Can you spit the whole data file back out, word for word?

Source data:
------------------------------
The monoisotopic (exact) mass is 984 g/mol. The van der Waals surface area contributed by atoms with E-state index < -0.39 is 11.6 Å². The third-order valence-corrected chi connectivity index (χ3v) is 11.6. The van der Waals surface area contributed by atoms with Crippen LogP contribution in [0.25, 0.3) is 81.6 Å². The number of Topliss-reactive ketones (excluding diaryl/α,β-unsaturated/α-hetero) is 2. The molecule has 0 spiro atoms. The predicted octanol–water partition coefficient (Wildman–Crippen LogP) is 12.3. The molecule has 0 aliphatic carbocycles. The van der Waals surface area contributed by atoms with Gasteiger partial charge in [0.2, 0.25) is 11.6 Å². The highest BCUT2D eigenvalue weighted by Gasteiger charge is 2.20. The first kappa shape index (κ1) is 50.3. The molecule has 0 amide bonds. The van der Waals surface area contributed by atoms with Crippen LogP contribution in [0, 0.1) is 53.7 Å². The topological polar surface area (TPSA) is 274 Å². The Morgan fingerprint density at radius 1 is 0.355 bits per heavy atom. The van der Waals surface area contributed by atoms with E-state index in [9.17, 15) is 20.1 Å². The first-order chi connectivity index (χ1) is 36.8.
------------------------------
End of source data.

The monoisotopic (exact) mass is 984 g/mol. The van der Waals surface area contributed by atoms with E-state index < -0.39 is 11.6 Å². The third-order valence-corrected chi connectivity index (χ3v) is 11.6. The van der Waals surface area contributed by atoms with Crippen LogP contribution in [0.25, 0.3) is 81.6 Å². The number of Topliss-reactive ketones (excluding diaryl/α,β-unsaturated/α-hetero) is 2. The molecule has 0 spiro atoms. The predicted octanol–water partition coefficient (Wildman–Crippen LogP) is 12.3. The molecule has 0 aliphatic carbocycles. The van der Waals surface area contributed by atoms with Gasteiger partial charge in [0.2, 0.25) is 11.6 Å². The highest BCUT2D eigenvalue weighted by Gasteiger charge is 2.20. The first kappa shape index (κ1) is 50.3. The molecule has 0 amide bonds. The van der Waals surface area contributed by atoms with Crippen LogP contribution in [0, 0.1) is 53.7 Å². The topological polar surface area (TPSA) is 274 Å². The Morgan fingerprint density at radius 1 is 0.355 bits per heavy atom. The van der Waals surface area contributed by atoms with E-state index in [9.17, 15) is 20.1 Å². The first-order chi connectivity index (χ1) is 36.8.